12. Work on Christmas gifts all year long (which would include trying a new recipe weekly).

And that’s just the beginning, but it’s a start.


One of my proudest moments this year was winning first place (in the same contest I placed in second twice last year) for my story, “The Punch Drunk Potluck”, about what happens when a saucy girl brings pot brownies to a Mormon Church party and spikes the punch.  Let’s just say everyone’s spirits were lifted.  (I will post the link when the online newspaper editor has it up.)


I was also published in Bella Grace magazine, for which I wrote a narrative poem about the magic of childhood.  The magazine seemed tailored just for me, with its almost “Pollyannish” take on life (Pollyanna being one of my favorite movies).

I also got published in the anthology below.  This site, http://writingcareer.com/, has been a great help to me in finding places to submit.

I wrote for the student newspaper this fall semester, am writing still for a parenting blog (https://getconnectdad.com/?s=sarah+richards&lang=en), and help write and design the newsletter for a local veteran’s organization.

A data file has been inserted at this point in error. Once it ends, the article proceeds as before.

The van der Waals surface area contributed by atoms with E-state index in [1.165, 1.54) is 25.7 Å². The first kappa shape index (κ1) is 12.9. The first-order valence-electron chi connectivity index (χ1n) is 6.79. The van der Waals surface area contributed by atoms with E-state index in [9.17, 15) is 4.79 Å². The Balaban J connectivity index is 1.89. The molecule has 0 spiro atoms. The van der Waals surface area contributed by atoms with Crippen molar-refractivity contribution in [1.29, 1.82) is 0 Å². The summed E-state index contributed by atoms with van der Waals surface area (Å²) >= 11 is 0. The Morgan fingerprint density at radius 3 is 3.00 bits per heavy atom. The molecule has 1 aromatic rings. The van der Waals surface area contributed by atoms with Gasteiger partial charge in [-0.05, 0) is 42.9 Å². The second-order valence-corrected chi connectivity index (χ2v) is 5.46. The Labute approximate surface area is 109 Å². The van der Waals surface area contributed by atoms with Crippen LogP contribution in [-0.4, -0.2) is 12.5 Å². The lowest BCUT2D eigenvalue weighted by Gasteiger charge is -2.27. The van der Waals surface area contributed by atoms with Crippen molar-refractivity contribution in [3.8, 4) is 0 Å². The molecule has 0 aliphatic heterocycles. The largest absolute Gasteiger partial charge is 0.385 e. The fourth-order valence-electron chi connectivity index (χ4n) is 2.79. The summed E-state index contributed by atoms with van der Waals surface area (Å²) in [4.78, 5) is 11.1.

As far as my personal writing goals, I got on a blogging schedule, where I only have to create new content once a week (the Writer’s Digest Wednesday Prompt); for the months of April and November, I successfully produced a poem a day.  My Monday and Friday posts come from what I’ve tweeted out, which I artfully compile.  I’ve started a Facebook page with writing tips and truths (https://www.facebook.com/sarahleastories/), also of which will someday end up on this blog (waste absolutely nothing you write).  All of these things have helped me become a better, and more confident and prolific writer (and it all counts towards my daily 300).

Though I’ve enjoyed this year immensely, I am never sorry to see it go, because every year just gets better and better:  I learn more, I become more.


Sarah Lea

5 Really Cool Things About Kindle

  1. Free books.  I don’t consider PDF downloads “real” books, but I love the free ones (especially on writing) offered on amazon.com.  It’s a great way to connect with other authors and learn something about the craft.  (I highly recommend “How to Write Poetry, by Cynthia Sharp; it’s not free, but it was well worth the $2.99).  I already have a free e-book idea of my own I am developing (writing prompts with examples), as a way to gain followers, and perhaps even contacts.